Emily Dickinson Archive
Contemporary American poetry was born in the context of the Civil War, the war that claimed more Americans than ever before or since. Whitman and Dickinson, two of America’s seminal poets, were alive and writing poetry during the Civil War.
As bookish '90s teenage role models go, Joey Potter of Dawson's Creek never quite reached the "girl-power" heights of Rory Gilmore, Willow Rosenberg, or Daria.
Poems, for me, are the epitome of Dickinson’s capital-L Loneliness, that loneliness that accompanies and keeps one from feeling utterly alone, its shadow-shape, its cameo presence.
The required reading for the entering undergraduate class the year I enrolled was Lies My Teacher Told Me: Everything Your American History Textbook Got Wrong, by James W. Loewen. I didn’t read it.
One could argue that the work of Diane Schoemperlen is highly unusual even beyond its incredible strength: a more lyric prose managing publication through larger and more mainstream Canadian publishers. Given her work, I was curious to engage with her memoir, This Is Not My Life.
Emily Dickinson is known for her rumination on the anxiety surrounding death, and particularly the pain that accompanies mourning. But her poetry demonstrates a comparable mistrust of eternal life, rendering the idea of a paradisiacal afterlife as emotionally fraught as the idea of oblivion.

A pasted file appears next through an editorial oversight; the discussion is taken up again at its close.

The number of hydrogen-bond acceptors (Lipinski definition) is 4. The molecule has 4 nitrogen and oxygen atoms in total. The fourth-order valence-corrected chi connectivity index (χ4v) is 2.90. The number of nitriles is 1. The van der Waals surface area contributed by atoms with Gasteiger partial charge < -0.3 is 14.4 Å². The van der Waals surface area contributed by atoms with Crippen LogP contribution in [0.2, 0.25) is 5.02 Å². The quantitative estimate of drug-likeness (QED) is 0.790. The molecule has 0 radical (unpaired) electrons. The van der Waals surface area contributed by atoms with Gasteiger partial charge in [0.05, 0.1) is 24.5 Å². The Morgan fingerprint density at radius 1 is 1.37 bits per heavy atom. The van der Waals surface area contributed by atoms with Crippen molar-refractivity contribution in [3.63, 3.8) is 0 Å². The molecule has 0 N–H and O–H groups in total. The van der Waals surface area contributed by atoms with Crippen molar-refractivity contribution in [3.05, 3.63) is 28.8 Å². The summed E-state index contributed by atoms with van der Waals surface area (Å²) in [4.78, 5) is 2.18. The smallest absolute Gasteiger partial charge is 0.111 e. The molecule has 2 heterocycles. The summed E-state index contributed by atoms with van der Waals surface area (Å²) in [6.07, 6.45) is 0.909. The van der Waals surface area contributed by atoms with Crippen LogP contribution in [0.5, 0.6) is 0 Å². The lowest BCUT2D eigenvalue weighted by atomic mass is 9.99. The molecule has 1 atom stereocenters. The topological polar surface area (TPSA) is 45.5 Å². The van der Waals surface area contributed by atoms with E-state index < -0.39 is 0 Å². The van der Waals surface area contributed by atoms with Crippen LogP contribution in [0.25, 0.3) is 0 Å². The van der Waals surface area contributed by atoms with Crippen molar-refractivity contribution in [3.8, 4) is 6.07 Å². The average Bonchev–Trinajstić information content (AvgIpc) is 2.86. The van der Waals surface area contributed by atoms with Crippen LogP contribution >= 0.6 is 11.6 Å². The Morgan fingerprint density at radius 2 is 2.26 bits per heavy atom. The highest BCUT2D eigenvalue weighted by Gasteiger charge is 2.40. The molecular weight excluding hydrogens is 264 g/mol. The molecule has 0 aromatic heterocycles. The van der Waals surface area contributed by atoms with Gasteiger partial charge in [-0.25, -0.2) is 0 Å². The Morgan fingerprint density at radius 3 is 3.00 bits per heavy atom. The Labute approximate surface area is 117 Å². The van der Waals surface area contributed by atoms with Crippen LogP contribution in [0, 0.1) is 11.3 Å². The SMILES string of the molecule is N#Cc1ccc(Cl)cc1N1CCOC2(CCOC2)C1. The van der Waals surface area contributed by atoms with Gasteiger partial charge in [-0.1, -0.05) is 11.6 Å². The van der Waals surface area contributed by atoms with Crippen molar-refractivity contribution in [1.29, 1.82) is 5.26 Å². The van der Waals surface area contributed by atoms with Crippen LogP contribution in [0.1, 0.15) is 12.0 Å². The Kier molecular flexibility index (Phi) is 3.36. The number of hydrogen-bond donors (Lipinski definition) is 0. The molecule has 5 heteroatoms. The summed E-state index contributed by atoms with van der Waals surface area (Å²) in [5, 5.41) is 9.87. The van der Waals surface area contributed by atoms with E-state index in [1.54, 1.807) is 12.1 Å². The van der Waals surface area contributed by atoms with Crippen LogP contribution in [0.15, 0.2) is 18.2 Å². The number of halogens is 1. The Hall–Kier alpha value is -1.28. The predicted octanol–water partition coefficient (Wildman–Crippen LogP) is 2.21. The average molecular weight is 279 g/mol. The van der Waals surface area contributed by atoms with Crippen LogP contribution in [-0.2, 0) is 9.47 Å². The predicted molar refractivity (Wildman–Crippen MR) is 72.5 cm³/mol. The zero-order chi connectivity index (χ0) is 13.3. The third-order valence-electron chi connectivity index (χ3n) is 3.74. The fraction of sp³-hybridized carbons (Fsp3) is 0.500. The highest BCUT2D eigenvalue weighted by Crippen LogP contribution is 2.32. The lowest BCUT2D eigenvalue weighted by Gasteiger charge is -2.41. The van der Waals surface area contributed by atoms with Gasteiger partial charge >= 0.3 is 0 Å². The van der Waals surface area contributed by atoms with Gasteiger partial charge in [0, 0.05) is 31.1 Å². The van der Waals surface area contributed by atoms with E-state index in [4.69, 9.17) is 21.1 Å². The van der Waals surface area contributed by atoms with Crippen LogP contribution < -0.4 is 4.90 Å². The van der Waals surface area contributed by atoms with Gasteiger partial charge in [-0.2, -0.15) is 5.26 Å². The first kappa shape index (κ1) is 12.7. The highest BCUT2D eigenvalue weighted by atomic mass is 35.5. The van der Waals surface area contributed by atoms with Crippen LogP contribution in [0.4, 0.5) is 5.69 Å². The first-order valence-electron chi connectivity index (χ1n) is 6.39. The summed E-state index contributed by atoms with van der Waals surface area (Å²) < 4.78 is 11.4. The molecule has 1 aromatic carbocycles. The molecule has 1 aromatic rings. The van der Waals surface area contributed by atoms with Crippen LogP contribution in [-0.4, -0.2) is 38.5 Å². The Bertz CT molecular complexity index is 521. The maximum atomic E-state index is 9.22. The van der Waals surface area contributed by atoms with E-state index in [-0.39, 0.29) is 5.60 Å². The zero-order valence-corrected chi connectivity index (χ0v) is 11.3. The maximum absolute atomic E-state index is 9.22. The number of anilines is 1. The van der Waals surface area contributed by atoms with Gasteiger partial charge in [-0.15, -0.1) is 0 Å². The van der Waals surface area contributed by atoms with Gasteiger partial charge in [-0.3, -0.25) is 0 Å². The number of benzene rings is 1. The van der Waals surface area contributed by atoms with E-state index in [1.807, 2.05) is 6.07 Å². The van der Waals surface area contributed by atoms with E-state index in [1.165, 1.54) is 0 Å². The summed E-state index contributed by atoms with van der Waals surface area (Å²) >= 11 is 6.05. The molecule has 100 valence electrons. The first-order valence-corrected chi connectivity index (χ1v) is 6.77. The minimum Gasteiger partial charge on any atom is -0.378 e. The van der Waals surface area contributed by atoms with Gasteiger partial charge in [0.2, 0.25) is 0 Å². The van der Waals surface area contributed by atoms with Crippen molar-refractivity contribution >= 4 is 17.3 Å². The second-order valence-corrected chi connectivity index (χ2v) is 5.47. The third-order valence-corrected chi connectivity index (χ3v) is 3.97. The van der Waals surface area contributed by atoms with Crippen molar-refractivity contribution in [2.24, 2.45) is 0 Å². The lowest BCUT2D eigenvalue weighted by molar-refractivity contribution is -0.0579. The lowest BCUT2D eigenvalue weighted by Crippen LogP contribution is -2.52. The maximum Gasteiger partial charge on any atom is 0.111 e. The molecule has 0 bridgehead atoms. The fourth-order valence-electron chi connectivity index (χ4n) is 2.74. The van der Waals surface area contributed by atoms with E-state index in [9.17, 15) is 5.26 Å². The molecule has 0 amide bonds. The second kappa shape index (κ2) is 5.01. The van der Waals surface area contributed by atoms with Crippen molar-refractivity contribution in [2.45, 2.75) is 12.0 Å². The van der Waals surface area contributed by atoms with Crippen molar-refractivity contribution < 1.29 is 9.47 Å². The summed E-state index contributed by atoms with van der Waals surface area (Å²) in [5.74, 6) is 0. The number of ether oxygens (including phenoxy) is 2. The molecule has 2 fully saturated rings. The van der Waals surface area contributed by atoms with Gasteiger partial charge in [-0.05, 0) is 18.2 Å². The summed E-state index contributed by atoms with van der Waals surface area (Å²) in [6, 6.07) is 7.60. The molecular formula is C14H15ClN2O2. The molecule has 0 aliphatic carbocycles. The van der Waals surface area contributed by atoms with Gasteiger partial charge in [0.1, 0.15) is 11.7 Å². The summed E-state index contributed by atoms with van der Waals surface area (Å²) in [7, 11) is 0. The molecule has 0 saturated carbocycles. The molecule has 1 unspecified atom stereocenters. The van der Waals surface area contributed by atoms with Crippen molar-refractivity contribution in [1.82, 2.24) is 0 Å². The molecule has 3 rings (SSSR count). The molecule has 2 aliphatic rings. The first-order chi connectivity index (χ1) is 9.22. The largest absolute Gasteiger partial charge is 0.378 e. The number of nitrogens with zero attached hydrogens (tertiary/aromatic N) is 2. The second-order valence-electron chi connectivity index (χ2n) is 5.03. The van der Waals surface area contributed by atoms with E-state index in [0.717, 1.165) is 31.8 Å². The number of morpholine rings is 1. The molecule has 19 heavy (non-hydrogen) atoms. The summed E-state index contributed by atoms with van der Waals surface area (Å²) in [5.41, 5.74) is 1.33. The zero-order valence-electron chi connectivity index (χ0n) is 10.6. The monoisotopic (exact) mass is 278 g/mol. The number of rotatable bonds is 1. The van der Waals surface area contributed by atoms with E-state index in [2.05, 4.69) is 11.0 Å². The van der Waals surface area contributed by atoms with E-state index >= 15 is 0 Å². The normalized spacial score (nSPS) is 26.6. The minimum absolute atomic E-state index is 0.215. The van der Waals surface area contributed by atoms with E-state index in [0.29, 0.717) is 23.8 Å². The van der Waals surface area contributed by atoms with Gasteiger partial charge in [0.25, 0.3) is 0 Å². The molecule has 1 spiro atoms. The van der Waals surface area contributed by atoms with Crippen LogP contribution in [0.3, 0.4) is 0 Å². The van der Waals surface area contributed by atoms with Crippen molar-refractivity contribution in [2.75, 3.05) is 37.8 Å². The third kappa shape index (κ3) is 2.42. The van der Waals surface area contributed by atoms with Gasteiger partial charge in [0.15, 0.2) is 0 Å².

A year and a half ago, my uncle Chuck died unexpectedly. My family wanted me to have his books because I was a reader like he had been, and I was also a writer. And I wanted the books, especially his Library of America books.
When we go to inspect female-presenting writers, the canon is too familiar: Emily Dickinson, Charlotte Bronte, Jane Austen. There’s no purpose in arguing this. What’s more interesting is uncovering forgotten women writers—women who wrote poetry with T.S. Eliot and Ezra Pound in life, or produced movies with Alfred Hitchcock.
Bellevue Literary Press was founded in 2005 by Erika Goldman and Jerome Lowenstein, author, M.D., and Professor at New York University School of Medicine, where he also began the Program for Humanistic Aspects of Medical Education. Bellevue is currently headed by publisher and editorial director Erika Goldman, who
Frank X. Gaspar writes poems that are lyrical, powered by swift associations, and full of surprising images and leaps in thought that in retrospect make perfect sense. He is the author of five collections of poems, including Late Rapturous and The Holyoke, as well as two novels, most recently